(Not) the Last Night of the Proms (Queensland Symphony Orchestra)
QPAC, Concert Hall
Musically, Proms (short for promenade concerts), is a term now synonymous with The Proms season of orchestral classical musical concerts held annually, predominantly in the Royal Albert Hall in London. Its annual televised September Last Night, very different from the other concerts, is a light-hearted show of popular classics followed by a second half of British patriotic pieces. It is quite appropriate, therefore, that The Queensland Symphony Orchestra’s special tribute event is entitled “(Not) The Last Night of the Proms”… The reason is that this is the Proms defined in a here and now context with a colourful collection of works offering something for everyone in its packed audience.
From the world premiere of Joseph Twist’s ‘Peace at the Last’, melodically lyrical and beautifully tranquil with Brisbane Chorale’ symphonic chorus accompaniment, to Leonard Bernstein’s ‘Make Our Garden Grow’, the finale from “Candide”, including its accompanying, increasingly-tempoed audience stomp along by young and old alike, “(Not) The Last Night of The Proms” certainly delivers on its promise of uplifting and rousing evening.
Under the baton of Maestro Alondra de la Parra, the audience is journeyed though Australia and the U.S. to the Land of Hope and Glory in a musical kaleidoscope. Six Australian composers feature in Act One. Memorably, acclaimed Australian aboriginal didgeridoo player William Barton blends the world’s oldest culture with Europe’s rich musical legacy in impassioned appeal to attune to the land through Peter Sculthorpe’s harrowing ‘Earth City’, emerging from the stalls in introduction to the number’s lingering sounds. Languid in its evocation of a vast landscape soundtrack, its sounds are sensational, especially in ending, during which string and brass sections sing in unison.
And Michael Hurst’s ‘Swagman’s Promenade’ boisterous medley of four traditional, unmistakably-Australian folk tunes is a rich and emotionally satisfying Act One ending, with its grand trumpets, additional organ sounds from tower above the stage and ‘Waltzing Matilda’ singalong.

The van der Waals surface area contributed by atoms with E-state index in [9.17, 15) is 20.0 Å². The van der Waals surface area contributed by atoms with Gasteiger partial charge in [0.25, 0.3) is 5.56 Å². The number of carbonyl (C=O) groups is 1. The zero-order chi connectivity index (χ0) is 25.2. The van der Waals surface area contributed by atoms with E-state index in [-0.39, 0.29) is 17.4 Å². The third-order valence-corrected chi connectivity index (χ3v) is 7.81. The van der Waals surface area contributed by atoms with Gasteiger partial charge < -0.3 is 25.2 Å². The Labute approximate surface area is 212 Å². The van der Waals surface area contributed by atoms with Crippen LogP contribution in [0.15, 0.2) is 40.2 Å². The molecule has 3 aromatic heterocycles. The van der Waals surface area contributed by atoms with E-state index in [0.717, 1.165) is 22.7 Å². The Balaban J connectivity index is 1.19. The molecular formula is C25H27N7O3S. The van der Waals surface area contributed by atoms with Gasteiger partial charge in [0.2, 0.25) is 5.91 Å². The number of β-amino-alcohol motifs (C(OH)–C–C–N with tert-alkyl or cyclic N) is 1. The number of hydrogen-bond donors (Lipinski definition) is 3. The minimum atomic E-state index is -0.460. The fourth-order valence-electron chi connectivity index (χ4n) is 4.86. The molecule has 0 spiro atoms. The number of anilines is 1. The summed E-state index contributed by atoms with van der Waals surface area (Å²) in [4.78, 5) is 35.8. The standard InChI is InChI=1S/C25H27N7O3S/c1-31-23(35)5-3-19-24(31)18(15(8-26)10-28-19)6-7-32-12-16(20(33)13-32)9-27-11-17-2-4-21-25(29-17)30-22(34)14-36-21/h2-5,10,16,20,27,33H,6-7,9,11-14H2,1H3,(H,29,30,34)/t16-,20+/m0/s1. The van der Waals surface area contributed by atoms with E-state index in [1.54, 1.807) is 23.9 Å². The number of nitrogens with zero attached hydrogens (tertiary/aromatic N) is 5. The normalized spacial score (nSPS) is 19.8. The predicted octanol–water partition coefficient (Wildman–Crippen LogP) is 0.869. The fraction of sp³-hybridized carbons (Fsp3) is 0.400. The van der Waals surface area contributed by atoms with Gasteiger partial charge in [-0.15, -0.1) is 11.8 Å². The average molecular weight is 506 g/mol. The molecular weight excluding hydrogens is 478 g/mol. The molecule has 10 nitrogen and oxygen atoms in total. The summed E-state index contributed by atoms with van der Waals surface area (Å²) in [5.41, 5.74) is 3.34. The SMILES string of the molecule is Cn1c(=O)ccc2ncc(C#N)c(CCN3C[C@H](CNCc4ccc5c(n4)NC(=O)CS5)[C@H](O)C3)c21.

The concert’s personality is evident from its playful opening number, Nigel Westlakes ‘Cudmirrah Fanfare’, featuring a full orchestration, in particular percussionists and brass players, in share of a soaring starting spirit ahead of its final flourish of trumpets and horns. And then there is the brief burst of The Beatles’ ‘Yellow Submarine’ which plays out of a speaker in snippet into the The Australian Voices’ Gordon Hamilton’s ‘482 Variations on a Very Short Theme’, commissioned for The QSO. The feel-good work sees the orchestra latch onto three of the notes (“in a yellow”) and spins them as motif out to 482 micro variations and it is absolutely delightful in its interest and feature of strings’ snap pizzicato and playing with the wood on the bow, before a blast of brass and even some Mexican sound swaggers of trumpet and percussion in tribute to the conductor’s heritage.
The pomp and circumstance comes in Act Two, literally, with Edward Elgar’s March No. 1 in D popular graduation processional tune. But first there is some American panache courtesy of George Gershwin’s multilayered masterpiece ‘Rhapsody in Blue’ (possibly the most famous piece of American classical music) played by extraordinary Mexican concert pianist Jorge Viladoms in his Australian debut. Its varied tempos of feverish hustle and bustle highs and mellow jazzy clarinet solo lows create a highly entertaining initial Act Two highlight. Indeed, the timeless portrayal of America in the 1920’s is something truly magical in Vildom’s hands and worthy of the price of admission alone. In both exuberant crescendos and softer moments alike, his ability to capture the audience’s ear and eye is remarkable. And the supporting orchestra is similar outstanding in its grandeur.
Staying in New York, Leonard Bernstein’s three snappy dance episodes from “On The Town” show what a dynamic force of spellbinding energy acclaimed conductor Alondra de la Parra has brought as to the Queensland Symphony Orchestra as Music Director (the first ever Music Director of an Australian orchestra). Her performance is vibrant in its power and passion, but also beguiling, making it a commanding attraction in itself as she guides the orchestra’s musicians in shape of each number’s sound. In short, she is a must-see conductor.
An almost three-hour show is a big audience ask for a weeknight, but rarely does it feel like it with bombastic numbers like Thomas Arne’s ‘Rule Britannia’, which sees Union Jacks awave throughout the venue and like “Scotland the Brave” a streamered end appropriate to it sense of shared celebration.
Although, this is not quite the end as rather than finish on an anthem of imperialist conquest, didgeridoo and classic string sounds again combine in reminder of the reconciliation intent signposted in the show’s opening welcome to country.
The Queensland Symphony Orchestra seems to be doing everything right, right now and there is certainly no denying the merits of this show. Many of its numbers feel cinematic in sound, which serves as reminder of their performances of live scores along with film screenings, such as last month’s “Star Wars: A New Hope in Concert” and the program offers a glimpse of its upcoming “Bernstein at 100” special event in celebration of the life and works of the remarkable musical powerhouse.
There is also the added touch, in this instance, of seeing musicians from Brisbane Girls Grammar School joining with the orchestra on stage for the final three numbers, in culmination of the QSO’s Prossima Program which provides students with the opportunity to be mentored by and perform with some of Australia’s finest musicians, meaning that when it comes to “(Not) The Last Night of the Proms”, there really isn’t much not to love.